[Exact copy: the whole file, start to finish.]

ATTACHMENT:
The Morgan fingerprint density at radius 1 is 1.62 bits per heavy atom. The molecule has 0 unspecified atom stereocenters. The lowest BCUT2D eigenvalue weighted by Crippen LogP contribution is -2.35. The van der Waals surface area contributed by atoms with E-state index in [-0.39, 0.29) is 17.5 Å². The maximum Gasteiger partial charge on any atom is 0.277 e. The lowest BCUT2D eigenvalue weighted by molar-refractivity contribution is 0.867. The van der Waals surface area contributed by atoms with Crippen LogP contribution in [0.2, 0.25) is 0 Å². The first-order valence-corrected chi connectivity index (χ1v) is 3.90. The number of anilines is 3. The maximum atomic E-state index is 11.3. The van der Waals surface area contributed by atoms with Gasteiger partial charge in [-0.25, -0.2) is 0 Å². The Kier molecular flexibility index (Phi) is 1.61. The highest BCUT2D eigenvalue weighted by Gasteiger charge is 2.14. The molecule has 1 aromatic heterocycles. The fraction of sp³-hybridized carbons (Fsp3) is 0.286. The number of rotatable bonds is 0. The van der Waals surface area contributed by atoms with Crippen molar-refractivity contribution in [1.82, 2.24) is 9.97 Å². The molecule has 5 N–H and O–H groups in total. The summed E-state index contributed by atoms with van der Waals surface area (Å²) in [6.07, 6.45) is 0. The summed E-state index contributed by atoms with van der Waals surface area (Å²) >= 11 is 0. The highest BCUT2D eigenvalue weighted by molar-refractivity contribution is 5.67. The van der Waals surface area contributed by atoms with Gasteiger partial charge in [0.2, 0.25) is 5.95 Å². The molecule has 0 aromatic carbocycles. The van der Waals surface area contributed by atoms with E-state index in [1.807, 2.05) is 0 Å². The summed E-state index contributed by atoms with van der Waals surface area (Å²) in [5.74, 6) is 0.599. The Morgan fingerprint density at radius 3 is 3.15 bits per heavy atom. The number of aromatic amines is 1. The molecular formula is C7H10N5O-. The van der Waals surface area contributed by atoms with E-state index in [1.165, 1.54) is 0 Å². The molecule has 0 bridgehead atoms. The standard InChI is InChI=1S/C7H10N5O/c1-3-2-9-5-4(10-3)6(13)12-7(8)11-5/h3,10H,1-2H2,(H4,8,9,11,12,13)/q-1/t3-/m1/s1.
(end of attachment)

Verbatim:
The Morgan fingerprint density at radius 1 is 1.62 bits per heavy atom. The molecule has 0 unspecified atom stereocenters. The lowest BCUT2D eigenvalue weighted by Crippen LogP contribution is -2.35. The van der Waals surface area contributed by atoms with E-state index in [-0.39, 0.29) is 17.5 Å². The maximum Gasteiger partial charge on any atom is 0.277 e. The lowest BCUT2D eigenvalue weighted by molar-refractivity contribution is 0.867. The van der Waals surface area contributed by atoms with Crippen LogP contribution in [0.2, 0.25) is 0 Å². The first-order valence-corrected chi connectivity index (χ1v) is 3.90. The number of anilines is 3. The maximum atomic E-state index is 11.3. The van der Waals surface area contributed by atoms with Gasteiger partial charge in [-0.25, -0.2) is 0 Å². The Kier molecular flexibility index (Phi) is 1.61. The highest BCUT2D eigenvalue weighted by Gasteiger charge is 2.14. The molecule has 1 aromatic heterocycles. The fraction of sp³-hybridized carbons (Fsp3) is 0.286. The number of rotatable bonds is 0. The van der Waals surface area contributed by atoms with Crippen molar-refractivity contribution in [1.82, 2.24) is 9.97 Å². The molecule has 5 N–H and O–H groups in total. The summed E-state index contributed by atoms with van der Waals surface area (Å²) in [6.07, 6.45) is 0. The summed E-state index contributed by atoms with van der Waals surface area (Å²) >= 11 is 0. The highest BCUT2D eigenvalue weighted by molar-refractivity contribution is 5.67. The van der Waals surface area contributed by atoms with Gasteiger partial charge in [0.2, 0.25) is 5.95 Å². The molecule has 0 aromatic carbocycles. The van der Waals surface area contributed by atoms with E-state index in [1.807, 2.05) is 0 Å². The summed E-state index contributed by atoms with van der Waals surface area (Å²) in [5.74, 6) is 0.599. The Morgan fingerprint density at radius 3 is 3.15 bits per heavy atom. The number of aromatic amines is 1. The molecular formula is C7H10N5O-. The van der Waals surface area contributed by atoms with E-state index in [1.165, 1.54) is 0 Å². The molecule has 0 bridgehead atoms. The standard InChI is InChI=1S/C7H10N5O/c1-3-2-9-5-4(10-3)6(13)12-7(8)11-5/h3,10H,1-2H2,(H4,8,9,11,12,13)/q-1/t3-/m1/s1.